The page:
A game of win-win or win-lose? revisiting the internet's influence on sociability and use of traditional media

Research output: Journal Publications and Reviews (RGC: 21, 22, 62)21_Publication in refereed journalNot applicablepeer-review

8 Scopus Citations
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Detail(s)

Original languageEnglish
Pages (from-to)568-586
Journal / PublicationNew Media and Society
Volume13
Issue number4
Publication statusPublished - Jun 2011

Abstract

This study examines the influence of internet adoption and internet usage on sociability and use of traditional media. With empirical data collected in Hong Kong between 2003 and 2005, it confirms that adoption and usage are two distinct processes, with different social impacts. It is found that, on average, internet users spend significantly less time on traditional media than nonusers, while both groups spend the same amount of time on social activities. Furthermore, users' sociability and use of traditional media are positively correlated with each other, while among nonusers there is no such correlation. When the spotlight is turned on internet users, a new measurement, called 'sophistication of internet usage', is employed to examine the impact of internet use on traditional media use and sociability. It is found in the study that internet use does not influence users' sociability and use of traditional media, regardless of the length of internet adoption history, which disconfirms the so-called 'novelty effect'. © The Author(s) 2010.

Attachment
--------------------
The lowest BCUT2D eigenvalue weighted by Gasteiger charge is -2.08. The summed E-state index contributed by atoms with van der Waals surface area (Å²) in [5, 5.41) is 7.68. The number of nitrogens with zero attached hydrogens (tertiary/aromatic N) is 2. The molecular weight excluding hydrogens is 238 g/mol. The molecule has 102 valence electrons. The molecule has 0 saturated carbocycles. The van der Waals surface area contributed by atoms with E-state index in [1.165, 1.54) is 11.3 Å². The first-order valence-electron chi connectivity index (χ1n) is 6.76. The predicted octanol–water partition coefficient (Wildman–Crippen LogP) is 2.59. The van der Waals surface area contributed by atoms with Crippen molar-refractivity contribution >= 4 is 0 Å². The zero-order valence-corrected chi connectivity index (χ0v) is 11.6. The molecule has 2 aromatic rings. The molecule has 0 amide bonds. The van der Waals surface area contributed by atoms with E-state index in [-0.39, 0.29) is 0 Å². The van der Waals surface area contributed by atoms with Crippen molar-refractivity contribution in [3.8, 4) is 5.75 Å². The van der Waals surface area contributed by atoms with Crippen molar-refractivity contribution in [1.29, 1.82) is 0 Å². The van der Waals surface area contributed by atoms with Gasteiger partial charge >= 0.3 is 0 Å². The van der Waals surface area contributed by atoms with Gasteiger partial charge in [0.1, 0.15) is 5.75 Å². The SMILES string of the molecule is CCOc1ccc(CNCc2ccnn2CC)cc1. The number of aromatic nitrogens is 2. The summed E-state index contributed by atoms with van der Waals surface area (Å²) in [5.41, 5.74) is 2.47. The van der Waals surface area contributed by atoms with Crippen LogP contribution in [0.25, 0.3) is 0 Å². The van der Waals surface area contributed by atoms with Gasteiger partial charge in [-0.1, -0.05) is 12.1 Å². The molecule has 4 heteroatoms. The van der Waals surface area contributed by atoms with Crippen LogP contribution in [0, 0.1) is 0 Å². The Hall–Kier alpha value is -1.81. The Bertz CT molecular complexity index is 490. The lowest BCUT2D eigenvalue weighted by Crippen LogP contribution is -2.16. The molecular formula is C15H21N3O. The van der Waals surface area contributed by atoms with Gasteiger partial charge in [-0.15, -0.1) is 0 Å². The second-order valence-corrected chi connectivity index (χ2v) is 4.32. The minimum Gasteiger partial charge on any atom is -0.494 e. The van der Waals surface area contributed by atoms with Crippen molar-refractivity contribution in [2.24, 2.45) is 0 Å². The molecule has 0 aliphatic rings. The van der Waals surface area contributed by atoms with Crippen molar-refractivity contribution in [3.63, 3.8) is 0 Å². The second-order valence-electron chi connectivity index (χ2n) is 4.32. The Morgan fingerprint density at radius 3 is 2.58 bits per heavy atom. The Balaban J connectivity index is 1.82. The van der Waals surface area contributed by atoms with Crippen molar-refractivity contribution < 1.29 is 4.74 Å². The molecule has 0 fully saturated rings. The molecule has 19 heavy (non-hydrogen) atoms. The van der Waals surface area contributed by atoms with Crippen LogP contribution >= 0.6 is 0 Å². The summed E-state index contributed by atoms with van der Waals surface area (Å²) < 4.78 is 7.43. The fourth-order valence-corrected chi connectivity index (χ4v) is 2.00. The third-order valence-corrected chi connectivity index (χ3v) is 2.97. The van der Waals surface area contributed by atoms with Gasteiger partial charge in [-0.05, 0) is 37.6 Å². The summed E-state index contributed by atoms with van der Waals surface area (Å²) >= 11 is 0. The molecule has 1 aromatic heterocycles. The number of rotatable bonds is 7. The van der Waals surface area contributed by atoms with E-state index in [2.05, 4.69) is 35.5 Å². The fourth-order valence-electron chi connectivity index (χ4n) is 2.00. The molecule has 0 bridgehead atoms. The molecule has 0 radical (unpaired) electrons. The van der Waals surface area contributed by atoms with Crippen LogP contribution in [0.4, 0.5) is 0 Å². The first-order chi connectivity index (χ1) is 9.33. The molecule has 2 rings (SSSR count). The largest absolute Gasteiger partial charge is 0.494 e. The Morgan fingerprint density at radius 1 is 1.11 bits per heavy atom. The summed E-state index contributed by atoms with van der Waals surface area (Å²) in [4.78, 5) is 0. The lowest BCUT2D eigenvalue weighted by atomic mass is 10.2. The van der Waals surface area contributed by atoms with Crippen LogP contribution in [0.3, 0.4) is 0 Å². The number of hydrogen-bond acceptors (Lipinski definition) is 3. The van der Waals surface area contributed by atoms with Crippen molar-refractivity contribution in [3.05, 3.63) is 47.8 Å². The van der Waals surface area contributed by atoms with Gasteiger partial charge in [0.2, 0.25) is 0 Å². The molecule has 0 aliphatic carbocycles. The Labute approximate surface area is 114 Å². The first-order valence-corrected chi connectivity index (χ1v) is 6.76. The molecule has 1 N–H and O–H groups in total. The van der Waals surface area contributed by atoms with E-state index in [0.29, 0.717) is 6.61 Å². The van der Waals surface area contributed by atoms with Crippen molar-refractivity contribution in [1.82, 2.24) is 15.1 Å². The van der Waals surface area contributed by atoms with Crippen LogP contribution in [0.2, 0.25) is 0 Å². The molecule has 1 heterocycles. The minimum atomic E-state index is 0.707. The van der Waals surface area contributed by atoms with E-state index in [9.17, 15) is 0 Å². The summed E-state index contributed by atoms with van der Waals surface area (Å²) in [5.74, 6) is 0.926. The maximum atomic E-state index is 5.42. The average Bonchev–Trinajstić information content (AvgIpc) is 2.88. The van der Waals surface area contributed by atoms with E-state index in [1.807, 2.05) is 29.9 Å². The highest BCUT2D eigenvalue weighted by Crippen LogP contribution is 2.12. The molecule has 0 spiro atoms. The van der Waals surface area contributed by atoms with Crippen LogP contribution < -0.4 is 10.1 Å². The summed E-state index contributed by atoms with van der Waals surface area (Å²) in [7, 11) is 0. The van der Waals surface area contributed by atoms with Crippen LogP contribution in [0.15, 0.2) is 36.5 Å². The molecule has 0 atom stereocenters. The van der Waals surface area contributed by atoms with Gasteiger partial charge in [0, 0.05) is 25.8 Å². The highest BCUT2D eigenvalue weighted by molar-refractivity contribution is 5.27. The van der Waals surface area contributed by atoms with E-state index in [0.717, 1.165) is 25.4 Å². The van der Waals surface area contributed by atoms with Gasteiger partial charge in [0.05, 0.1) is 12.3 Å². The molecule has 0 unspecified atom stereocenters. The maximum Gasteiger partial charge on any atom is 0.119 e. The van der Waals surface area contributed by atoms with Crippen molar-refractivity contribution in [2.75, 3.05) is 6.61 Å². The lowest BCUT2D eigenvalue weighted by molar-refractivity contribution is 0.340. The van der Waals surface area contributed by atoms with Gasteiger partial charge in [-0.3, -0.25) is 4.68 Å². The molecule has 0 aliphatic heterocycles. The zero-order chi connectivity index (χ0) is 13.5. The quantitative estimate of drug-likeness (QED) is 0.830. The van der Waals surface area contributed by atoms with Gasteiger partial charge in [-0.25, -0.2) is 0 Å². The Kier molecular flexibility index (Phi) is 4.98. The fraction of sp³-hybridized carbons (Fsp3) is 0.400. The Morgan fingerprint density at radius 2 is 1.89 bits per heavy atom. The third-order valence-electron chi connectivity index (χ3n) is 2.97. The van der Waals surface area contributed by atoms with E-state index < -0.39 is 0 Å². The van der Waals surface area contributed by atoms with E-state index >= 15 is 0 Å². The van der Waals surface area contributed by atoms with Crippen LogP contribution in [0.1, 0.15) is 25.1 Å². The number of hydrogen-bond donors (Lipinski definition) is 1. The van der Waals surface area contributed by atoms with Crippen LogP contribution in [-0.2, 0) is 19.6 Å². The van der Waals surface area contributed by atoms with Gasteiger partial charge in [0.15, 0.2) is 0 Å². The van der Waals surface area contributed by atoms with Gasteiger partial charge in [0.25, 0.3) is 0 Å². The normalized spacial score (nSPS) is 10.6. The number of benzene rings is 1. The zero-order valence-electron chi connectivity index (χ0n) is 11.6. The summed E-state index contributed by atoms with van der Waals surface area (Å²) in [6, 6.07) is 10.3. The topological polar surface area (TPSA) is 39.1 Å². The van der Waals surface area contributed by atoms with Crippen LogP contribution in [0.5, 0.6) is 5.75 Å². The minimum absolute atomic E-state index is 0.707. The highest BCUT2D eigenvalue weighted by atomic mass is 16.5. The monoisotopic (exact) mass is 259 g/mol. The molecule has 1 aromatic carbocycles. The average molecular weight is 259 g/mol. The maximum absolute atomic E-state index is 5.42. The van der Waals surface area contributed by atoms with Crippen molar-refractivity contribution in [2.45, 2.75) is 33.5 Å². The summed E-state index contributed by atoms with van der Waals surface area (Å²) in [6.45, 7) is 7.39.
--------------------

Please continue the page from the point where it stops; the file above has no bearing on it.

Research Area(s)

  • internet, novelty effect, sociability, structural equation modelling, use of traditional media